Accession Number : AD0723465

Title :   Physiological Responses in Air Traffic Control Personnel: O'Hare Tower,

Corporate Author : CIVIL AEROMEDICAL INST OKLAHOMA CITY OKLA

Personal Author(s) : Melton,C. E. , Jr. ; McKenzie,J. M. ; Polis,B. David ; Funkhouser,G. E. ; Iampietro,P. F.

Report Date : JAN 1971

Pagination or Media Count : 15

Abstract : Physiological and biochemical measurements were made on 22 air traffic controllers at O'Hare tower during five days of the heavy traffic evening shift (1600-2400) and five days of the light traffic morning shift (0000-0800). Pulse rates were higher on the evening shift than on the morning shift. Converging approaching traffic was more excitatory than departing diverging traffic on the evening shift; there was no differential response on the morning shift. Galvanic skin response indicated that adaptation to the morning shift was incomplete in five days. Fibrinogen levels in controllers' blood was not elevated above the expected level for their age group. Controllers had a higher total plasma phospholipid concentration than populations of normal people, schizophrenics and combat pilots. Phosphatidyl glycerol was significantly higher in controllers' plasma than in the normal population but less than in the combat and schizophrenic populations. Findings from urine analyses that are reported separately by Hale, et al., have been summarized in this report. Urine chemistry shows that catecholamine excretion is related to the number of aircraft operations. Corticoid excretion rises late in the morning shift and recovery from morning shift work is incomplete during the off-duty rest period. (Author)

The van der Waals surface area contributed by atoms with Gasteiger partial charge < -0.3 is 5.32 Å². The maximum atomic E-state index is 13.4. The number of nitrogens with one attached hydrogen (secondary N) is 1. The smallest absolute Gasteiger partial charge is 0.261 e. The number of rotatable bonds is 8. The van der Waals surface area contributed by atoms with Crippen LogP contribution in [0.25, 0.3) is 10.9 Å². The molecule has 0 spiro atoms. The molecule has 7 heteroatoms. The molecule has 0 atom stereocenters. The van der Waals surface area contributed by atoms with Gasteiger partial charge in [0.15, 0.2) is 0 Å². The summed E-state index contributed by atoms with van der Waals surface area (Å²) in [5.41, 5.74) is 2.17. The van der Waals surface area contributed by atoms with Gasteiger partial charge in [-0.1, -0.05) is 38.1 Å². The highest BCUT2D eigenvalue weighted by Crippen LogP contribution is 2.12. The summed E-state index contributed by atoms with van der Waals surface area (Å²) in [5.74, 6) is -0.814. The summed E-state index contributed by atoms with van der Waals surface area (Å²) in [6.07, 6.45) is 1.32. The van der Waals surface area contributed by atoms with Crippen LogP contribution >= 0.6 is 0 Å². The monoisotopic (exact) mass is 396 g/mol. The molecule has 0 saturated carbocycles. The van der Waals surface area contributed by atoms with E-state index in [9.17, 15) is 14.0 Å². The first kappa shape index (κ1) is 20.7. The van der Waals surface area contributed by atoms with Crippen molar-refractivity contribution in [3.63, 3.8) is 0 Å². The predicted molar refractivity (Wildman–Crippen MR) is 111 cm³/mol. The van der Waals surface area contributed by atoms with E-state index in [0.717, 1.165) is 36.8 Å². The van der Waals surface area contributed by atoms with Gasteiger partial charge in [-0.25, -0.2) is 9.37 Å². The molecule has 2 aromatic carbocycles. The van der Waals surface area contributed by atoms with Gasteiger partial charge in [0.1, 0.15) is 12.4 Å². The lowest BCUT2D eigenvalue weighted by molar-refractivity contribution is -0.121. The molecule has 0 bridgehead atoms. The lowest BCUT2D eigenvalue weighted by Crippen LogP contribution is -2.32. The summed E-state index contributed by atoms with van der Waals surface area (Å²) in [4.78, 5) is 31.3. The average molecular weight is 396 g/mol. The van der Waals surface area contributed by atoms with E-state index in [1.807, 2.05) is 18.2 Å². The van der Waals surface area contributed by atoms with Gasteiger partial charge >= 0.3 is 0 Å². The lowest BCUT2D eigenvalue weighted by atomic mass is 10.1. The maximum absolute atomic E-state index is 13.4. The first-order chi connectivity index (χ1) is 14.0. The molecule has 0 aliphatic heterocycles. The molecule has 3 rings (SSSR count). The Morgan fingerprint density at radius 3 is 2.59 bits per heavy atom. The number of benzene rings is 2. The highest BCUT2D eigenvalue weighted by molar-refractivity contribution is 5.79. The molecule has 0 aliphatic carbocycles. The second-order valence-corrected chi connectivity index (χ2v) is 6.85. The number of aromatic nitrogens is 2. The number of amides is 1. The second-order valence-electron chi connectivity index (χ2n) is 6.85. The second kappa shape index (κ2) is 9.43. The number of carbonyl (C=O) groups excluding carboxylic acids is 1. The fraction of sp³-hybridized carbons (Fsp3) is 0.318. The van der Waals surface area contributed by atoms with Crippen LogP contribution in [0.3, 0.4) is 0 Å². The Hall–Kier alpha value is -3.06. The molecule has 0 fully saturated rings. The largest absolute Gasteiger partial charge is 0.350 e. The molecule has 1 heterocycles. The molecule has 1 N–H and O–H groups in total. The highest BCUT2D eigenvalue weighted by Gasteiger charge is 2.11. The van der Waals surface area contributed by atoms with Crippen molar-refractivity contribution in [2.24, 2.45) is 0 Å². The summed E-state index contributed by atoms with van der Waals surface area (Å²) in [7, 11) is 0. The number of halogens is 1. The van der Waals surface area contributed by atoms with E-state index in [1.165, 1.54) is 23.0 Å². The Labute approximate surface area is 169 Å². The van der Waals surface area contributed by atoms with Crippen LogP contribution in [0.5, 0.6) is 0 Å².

Descriptors :   (*AIR TRAFFIC CONTROLLERS, PHYSIOLOGY), (*STRESS(PSYCHOLOGY), AIR TRAFFIC CONTROLLERS), CARDIOVASCULAR SYSTEM, GALVANIC SKIN RESPONSE, BLOOD CHEMISTRY, PHOSPHOLIPIDS, PULSE RATE, CORTICOSTEROID AGENTS, AMINES, NERVOUS SYSTEM, AVIATION MEDICINE

Subject Categories : Psychology
      Anatomy and Physiology

Distribution Statement : APPROVED FOR PUBLIC RELEASE